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7/10
Decent, but a bit muffled
13 July 2010
This installment of the series is strong in its portrayal of darker moments, the conflict of Harry, and of the uncertainty of Snape's motives. However, it was surprising to see the heavy focus on romantic triangles that were not so much a focus in the novel, though it did seem like there was an emphasis to draw a parallel of commitment in a relationship to the commitments that characters like Snape made to follow through with the plan set forth by Voldemort and executed by the Death Eaters. Additionally, the portryal of a particular death seemed very quick and without emotion, like the directors and producers were expecting to not have to focus on that moment much because they perhaps assumed that the majority of the film's watchers would have already been emotionally influenced through the event by having already read the book. If that was their assumption, that was a mistake. The dark emphasis was good, but glazed over story lines and key events from the book make it a film that serves only to tell the story, but ought not to be remembered as anything legendary by any means.
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4/10
What a Silly Movie... Hardly Feels Like an Indy Film
31 May 2008
Warning: Spoilers
I'm afraid to say that the big wigs involved in the making of 'Indiana Jones and the Kingdom of the Crystal Skull' may need to admit to themselves that they need to retire. This includes Steven Spielberg, Harrison Ford, Karen Allen (somebody, please tell her that she cannot act- that's why she hasn't been in a big movie since 'Raiders), and even George Lucas. And this is coming from a major Lucas fan and Lucas apologetic. But even this George fan has to admit when he has gone silly on us.

What a ridiculous storyline. Aliens. UFOs. I know this is set in the 1950s, when extra-terrestrial life was a big phenomena, but come on. Indiana Jones should not be a science-fiction movie like this. Honestly, it made this film seem hardly like an Indiana Jones adventure. The shot of Ford, Allen and Shia LeBeouf looking at the UFO summed up how goofy this movie got to be.

A big problem is Spielberg and Lucas' over-reliance on special effects. It makes memorable scenes like the "creepy-crawly" scenes that are part of what make the Indy movies famous seem so artificial. Same thing with the gruesome death. Where these scenes that are SO Indiana Jones seem organic because they are not computer generated from the 80s, these scenes now seem so artificial that they simply do not have the same effect on the emotions of the audience.

Right now, I am asking for no more Indiana Jones movies. This one already leaves a somewhat bad taste in my mouth. I would much rather remember the last adventure of Indiana Jones as riding off into the sunset, rather than an anti-climactic scene in a squeaky-clean chapel.
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1/10
Disney Fails
30 May 2008
Quite honestly, how many times has Disney completely failed when putting out a new feature? Not often. One of the first words that comes to mind when I think Disney is 'quality.' Unfortunately, I can't say the same about this debacle.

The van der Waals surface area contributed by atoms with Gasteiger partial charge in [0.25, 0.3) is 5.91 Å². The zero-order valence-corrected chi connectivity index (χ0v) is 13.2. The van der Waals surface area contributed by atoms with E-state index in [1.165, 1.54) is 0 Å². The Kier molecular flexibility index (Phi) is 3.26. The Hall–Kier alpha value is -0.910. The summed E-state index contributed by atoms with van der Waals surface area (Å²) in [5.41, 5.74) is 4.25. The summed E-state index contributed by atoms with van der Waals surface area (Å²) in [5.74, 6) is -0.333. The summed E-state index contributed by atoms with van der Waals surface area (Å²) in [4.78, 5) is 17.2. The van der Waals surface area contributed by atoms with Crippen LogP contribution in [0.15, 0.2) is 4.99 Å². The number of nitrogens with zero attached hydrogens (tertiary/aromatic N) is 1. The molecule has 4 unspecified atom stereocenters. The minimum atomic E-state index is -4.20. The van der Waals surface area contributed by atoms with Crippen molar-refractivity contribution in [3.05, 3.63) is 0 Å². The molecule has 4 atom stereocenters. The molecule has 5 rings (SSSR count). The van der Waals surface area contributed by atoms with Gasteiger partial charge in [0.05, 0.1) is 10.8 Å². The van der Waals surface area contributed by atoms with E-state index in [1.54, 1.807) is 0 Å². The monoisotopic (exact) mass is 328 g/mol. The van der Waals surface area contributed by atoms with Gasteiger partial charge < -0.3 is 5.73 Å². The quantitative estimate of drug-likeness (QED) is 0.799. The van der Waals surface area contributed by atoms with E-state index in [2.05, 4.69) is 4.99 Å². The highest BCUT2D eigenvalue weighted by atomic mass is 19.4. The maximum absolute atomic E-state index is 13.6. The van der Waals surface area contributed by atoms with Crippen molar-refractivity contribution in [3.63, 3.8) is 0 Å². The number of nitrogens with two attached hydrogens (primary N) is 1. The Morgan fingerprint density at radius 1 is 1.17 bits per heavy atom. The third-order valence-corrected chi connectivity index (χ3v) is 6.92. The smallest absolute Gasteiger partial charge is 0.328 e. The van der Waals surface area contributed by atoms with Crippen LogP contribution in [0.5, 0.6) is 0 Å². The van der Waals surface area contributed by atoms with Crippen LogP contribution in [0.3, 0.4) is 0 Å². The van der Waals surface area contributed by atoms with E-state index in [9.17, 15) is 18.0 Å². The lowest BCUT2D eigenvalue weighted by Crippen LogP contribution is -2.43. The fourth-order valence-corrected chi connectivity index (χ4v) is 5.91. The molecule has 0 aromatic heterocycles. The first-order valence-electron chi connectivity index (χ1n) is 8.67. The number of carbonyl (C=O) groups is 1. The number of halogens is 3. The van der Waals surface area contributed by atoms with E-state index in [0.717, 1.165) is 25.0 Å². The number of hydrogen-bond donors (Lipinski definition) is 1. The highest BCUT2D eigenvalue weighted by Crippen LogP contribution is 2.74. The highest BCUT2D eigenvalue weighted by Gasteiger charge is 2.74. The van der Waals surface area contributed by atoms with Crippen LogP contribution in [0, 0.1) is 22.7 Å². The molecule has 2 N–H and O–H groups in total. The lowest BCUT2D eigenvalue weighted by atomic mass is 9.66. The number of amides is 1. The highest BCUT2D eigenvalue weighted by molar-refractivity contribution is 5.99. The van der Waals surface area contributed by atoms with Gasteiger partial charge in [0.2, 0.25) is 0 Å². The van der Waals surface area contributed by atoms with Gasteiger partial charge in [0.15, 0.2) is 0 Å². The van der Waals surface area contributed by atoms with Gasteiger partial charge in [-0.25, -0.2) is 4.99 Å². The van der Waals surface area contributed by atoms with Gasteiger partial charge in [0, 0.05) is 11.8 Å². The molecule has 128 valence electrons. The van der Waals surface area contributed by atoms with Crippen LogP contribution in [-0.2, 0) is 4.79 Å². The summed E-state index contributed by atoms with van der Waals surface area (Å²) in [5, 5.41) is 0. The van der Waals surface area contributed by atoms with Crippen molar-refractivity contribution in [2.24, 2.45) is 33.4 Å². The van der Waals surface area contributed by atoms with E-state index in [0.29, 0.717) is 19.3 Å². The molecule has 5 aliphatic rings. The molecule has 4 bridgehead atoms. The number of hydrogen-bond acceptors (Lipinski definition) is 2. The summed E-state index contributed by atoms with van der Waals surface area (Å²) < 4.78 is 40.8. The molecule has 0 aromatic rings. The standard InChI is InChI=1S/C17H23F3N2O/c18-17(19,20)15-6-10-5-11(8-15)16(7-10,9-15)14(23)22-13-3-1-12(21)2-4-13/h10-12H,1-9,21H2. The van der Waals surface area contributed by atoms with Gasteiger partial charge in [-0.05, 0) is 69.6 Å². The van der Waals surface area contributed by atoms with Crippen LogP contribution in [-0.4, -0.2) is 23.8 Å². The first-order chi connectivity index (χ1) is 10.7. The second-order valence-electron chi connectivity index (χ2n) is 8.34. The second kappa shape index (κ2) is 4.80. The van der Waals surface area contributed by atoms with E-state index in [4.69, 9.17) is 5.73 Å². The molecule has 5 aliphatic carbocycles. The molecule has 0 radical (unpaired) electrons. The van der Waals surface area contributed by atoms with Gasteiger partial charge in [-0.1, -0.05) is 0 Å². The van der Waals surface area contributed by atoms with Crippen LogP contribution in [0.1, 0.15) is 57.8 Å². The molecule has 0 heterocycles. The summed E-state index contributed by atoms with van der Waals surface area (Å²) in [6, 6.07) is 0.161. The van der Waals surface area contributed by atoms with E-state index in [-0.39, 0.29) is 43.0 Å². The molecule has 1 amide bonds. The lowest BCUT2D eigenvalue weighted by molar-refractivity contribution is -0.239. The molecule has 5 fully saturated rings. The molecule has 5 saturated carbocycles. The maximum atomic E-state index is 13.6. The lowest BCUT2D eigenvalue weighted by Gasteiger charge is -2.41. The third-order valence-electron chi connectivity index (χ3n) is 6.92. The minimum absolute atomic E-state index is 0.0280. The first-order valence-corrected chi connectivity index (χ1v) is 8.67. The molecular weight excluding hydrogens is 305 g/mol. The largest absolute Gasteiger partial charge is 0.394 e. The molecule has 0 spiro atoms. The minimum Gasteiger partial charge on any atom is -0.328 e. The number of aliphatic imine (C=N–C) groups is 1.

This movie must have been made in a day. That is how much un-creativeness is involved in this disaster of a film. Not entertaining at all, not even to my 5-year-old brother, who admitted himself that it was bad.

Don't waste your time. It's not worth it. I've probably wasted my time writing this review.
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10,000 BC (2008)
5/10
Adventurous, but with too many historical inaccuracies to ignore
30 May 2008
Warning: Spoilers
'10,000 BC' represents a movie that has a high quality of fast-paced, adventurous entertainment, and if that's all you're going for, then by all means go. However, if you want a smart film that considers real-life situations, this isn't the film to attend.

No doubt, this movie is plenty exciting, and has a somewhat engaging hero's journey to boot. The film has a strong focus on those who have sacrificed protecting the Hunter, who will be D'Leh- the one who will lead a revolt and bring others to freedom. A classic hero story, to be sure.

But it's in this very prophesy where there are are problems- from a love relationship that is established on no ground, to the connection of an 'Old Mother' that is downright annoying and makes the grand plot very strange. This plot also considers a tiger looking out for a human, and trying to maintain peace between two tribes- very odd.

Also, there are so many historical inaccuracies and casting problems that cause distractions from the actual exciting and grand nature of the movie.

There are so many historical problems- great civilizations with pyramids and social class levels; saber-tooth tigers; complex vessels (no, not canoes); telescopes; and even corn and the weather don't belong at this point in the world's history. I really don't understand why they wouldn't almost fix this problem by naming the film '5000 BC,' or more accurately, '3000 BC.' Maybe even '1000 BC.' I guess they didn't care about completely being ignorant about history and looking at advertising the movie from a marketing angle. They must have found that a film named '10,000 BC' drew a larger audience than the above mentioned suggested names. I know that I would have gone either way.